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Home » POETRY » WRITING OF POETRY, WITH ERUDITION AND GRACEFUL DETACHMENT – John Hollander, a formidable presence in American literary life

WRITING OF POETRY, WITH ERUDITION AND GRACEFUL DETACHMENT – John Hollander, a formidable presence in American literary life

When a poem also satisfies the ear

Born in Manhattan in 1929 of immigrant Jewish parents, he attended first the Bronx High School of Science, then the College of Columbia University, where he joined the Boar’s Head Society. There he met his poetic mentor Allen Ginsberg, as well as Richard Howard, Max Frankel and Steven Marcus. Among his poetry books, we like to remember a 1958’s A Crackling of Thorns, together with a 2008’s A Draft of Light. Among the John Hollander https://www.poetryfoundation.org/poets/john-hollander awards and honors, in 1958, he won the Yale Series of Younger Poets for his first book of poems, while in 2006, he was appoint Poet Laureate of the State of Connecticut.

AN OLD-FASHIONED SONG – No more walks in the wood. This is the aftermath of afternoons in the clover; fields where we once made love. Then wandered home together where the trees arched above, where we made our own weather when branches were the sky. Now they are gone for good, and you, for ill, and I am only a passer-by.  We and the trees, and the way back from the fields of play, lasted as long as we could. No more walks in the wood.

Because he enjoyed working with students on their poetry and teaching it, in Woodbridge, Connecticut, where he resided, he was a judge for high school acting competitions. From his point of view, even the reference to an image could capture the listener’s attention while listening to poetic verses, exactly as if they were music made of words. That is why John Hollander https://poets.org/poet/john-hollander attached great importance to the need to expose the poems aloud.

LATE AUGUST IN THE LIDO – To lie on these beaches for another summer, would not become them at all, and yet the water and her sands will suffer when, in the fall, these golden children will be take from her. It is not the gold they bring enough of that has shone in the water for ages, and in the bright theater of Venice at their backs. However, the final stages of all those afternoons when they played and sat, and waited for a beckoning wind to blow them, back over the water again are scenes most necessary to this ocean. What actors then will play when these disperse from the sand below them? All this over until, perhaps, next spring, this last afternoon must be pleasing. Europe, Europe is over, but they lie here still, while the wind, increasing, sands teeth, sands eyes, sands taste, and sands everything.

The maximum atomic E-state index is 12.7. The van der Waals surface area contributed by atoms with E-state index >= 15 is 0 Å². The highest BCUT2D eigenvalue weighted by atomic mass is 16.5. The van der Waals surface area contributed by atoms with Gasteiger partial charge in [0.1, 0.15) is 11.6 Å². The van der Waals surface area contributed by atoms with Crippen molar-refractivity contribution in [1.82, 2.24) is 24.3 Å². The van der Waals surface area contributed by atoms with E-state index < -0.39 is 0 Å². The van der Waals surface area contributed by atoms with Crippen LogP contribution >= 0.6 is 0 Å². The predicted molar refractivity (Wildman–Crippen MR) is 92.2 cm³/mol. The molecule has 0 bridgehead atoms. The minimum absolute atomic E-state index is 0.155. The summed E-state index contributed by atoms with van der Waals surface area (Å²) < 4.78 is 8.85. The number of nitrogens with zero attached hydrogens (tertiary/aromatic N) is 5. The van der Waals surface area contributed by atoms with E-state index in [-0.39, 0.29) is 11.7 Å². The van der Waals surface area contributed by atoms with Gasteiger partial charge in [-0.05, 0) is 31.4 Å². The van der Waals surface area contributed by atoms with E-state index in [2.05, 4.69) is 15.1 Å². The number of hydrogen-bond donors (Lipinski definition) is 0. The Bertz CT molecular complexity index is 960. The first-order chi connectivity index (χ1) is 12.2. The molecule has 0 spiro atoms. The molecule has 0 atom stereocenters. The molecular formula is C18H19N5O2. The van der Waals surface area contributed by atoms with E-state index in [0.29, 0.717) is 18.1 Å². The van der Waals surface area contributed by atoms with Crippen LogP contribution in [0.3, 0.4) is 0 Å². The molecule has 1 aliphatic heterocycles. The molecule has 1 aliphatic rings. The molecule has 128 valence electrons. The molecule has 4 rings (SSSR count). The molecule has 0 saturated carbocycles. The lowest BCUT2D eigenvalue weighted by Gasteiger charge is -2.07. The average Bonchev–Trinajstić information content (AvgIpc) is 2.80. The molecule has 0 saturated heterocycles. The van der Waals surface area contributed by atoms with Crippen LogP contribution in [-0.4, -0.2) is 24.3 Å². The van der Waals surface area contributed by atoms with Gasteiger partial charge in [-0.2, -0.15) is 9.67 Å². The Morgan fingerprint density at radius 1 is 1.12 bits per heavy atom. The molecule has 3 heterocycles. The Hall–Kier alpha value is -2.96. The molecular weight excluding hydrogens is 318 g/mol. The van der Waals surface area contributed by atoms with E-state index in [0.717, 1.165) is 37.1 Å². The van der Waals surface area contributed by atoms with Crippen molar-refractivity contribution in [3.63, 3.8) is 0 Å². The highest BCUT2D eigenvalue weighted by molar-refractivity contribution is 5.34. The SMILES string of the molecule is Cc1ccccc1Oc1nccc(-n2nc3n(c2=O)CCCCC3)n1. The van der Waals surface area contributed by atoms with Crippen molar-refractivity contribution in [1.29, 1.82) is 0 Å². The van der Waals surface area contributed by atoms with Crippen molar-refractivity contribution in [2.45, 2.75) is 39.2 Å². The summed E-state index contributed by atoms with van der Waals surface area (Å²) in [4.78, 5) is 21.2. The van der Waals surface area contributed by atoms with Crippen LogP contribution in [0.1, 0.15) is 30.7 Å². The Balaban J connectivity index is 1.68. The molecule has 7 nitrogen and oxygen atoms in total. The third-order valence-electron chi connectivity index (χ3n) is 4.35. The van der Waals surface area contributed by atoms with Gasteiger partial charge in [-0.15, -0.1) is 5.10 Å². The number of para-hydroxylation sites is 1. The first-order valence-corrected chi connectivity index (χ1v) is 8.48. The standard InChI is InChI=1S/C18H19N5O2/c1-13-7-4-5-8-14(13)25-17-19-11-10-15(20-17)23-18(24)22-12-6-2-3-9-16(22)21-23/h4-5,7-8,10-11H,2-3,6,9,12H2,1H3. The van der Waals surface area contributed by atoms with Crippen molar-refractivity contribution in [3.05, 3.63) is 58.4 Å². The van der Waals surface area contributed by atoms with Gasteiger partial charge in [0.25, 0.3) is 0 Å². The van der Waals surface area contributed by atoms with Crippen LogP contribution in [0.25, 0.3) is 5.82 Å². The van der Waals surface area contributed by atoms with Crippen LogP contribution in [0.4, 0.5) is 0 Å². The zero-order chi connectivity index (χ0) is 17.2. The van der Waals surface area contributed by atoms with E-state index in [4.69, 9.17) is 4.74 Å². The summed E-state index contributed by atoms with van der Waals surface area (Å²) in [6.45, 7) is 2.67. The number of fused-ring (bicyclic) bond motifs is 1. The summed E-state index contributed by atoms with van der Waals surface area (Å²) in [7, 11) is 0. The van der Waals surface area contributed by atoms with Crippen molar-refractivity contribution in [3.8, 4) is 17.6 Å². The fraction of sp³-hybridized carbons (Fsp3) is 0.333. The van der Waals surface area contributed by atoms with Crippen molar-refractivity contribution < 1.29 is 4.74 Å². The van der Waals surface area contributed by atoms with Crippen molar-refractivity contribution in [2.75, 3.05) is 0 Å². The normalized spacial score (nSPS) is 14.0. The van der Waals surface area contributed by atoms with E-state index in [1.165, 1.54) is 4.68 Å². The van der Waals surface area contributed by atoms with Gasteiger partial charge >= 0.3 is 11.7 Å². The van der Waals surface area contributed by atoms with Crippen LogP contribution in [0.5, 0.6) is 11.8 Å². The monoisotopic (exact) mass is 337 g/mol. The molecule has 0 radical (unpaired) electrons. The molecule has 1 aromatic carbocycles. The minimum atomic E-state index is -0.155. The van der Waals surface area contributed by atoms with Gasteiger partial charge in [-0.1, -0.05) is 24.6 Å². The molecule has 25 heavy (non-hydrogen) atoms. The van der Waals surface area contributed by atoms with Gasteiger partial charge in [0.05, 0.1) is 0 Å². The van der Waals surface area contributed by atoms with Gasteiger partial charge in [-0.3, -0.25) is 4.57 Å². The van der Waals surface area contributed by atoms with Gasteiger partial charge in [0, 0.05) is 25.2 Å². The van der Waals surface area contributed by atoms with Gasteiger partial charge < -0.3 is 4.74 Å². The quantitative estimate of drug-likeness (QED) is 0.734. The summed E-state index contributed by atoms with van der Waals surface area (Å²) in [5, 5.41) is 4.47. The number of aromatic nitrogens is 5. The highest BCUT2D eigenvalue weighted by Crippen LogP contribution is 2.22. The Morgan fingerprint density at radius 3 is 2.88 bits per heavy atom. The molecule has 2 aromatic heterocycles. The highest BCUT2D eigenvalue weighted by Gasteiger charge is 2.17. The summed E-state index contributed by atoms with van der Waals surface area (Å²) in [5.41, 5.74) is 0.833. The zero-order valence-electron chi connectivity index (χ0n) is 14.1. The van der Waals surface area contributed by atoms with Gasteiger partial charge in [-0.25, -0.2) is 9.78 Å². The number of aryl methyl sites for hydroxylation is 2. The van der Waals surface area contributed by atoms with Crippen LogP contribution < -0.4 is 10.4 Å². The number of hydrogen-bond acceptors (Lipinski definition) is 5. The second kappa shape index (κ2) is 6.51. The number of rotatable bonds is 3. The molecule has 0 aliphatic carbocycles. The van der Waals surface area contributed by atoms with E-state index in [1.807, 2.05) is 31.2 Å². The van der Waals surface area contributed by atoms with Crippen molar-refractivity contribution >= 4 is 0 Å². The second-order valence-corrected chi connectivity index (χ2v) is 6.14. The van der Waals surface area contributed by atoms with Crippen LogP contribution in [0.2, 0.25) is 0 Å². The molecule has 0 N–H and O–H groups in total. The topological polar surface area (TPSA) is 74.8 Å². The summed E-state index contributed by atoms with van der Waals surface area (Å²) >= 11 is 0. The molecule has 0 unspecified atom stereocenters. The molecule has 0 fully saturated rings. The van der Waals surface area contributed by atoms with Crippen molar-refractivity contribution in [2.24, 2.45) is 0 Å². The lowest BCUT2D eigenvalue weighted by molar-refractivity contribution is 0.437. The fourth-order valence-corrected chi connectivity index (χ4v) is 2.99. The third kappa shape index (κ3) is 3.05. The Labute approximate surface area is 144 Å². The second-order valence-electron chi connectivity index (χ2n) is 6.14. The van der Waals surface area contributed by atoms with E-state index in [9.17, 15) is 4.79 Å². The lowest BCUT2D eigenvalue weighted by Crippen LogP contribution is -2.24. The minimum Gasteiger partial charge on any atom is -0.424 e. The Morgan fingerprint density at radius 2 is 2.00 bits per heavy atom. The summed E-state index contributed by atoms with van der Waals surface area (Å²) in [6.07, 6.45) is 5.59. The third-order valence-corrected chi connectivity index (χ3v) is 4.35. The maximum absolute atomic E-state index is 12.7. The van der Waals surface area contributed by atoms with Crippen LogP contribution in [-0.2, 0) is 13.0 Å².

His introduction to form and prosody, as well as the wide range of technical allusions and virtuosities made him one of the great literary critics of the 20th century. With his critical work, in fact, as well as with his anthologies and poems, throughout his career he has influenced poets and thinkers. Offering insights into the relationship between words, and music and sound in poetry, he composed emblems and epistolary poems. John Hollander https://newcriterion.com/issues/2013/10/john-hollander-1929a2013, considered to have technical poetic powers, wrote his poems not only on a computer, but also on napkins and scraps of paper, too.

AUGUST CARVING – The stone pair have been making love but that is as nothing: the he and she celebrate the embrace of light and stone. Light will fall from them, as from ourselves: they will pass among moments of astonishing shadow, then enter the dark, coldly, invisibly, forms fractured from their radiance.

Not only his poetry has been set to music, but he also collaborated with the Eagles to create a song, No More Walks in the Wood. John Hollander https://www.amazon.com/Selected-Poetry-John-Hollander/dp/0679761985 influenced poets who studied under him at Yale, taughting that it was possible to build something around the task of writing poetry. Among other, he served as member of the board in Wesleyan University Press and a contributing editor of Harper’s Magazine. He died in Branford (Connecticut) in August 2013.

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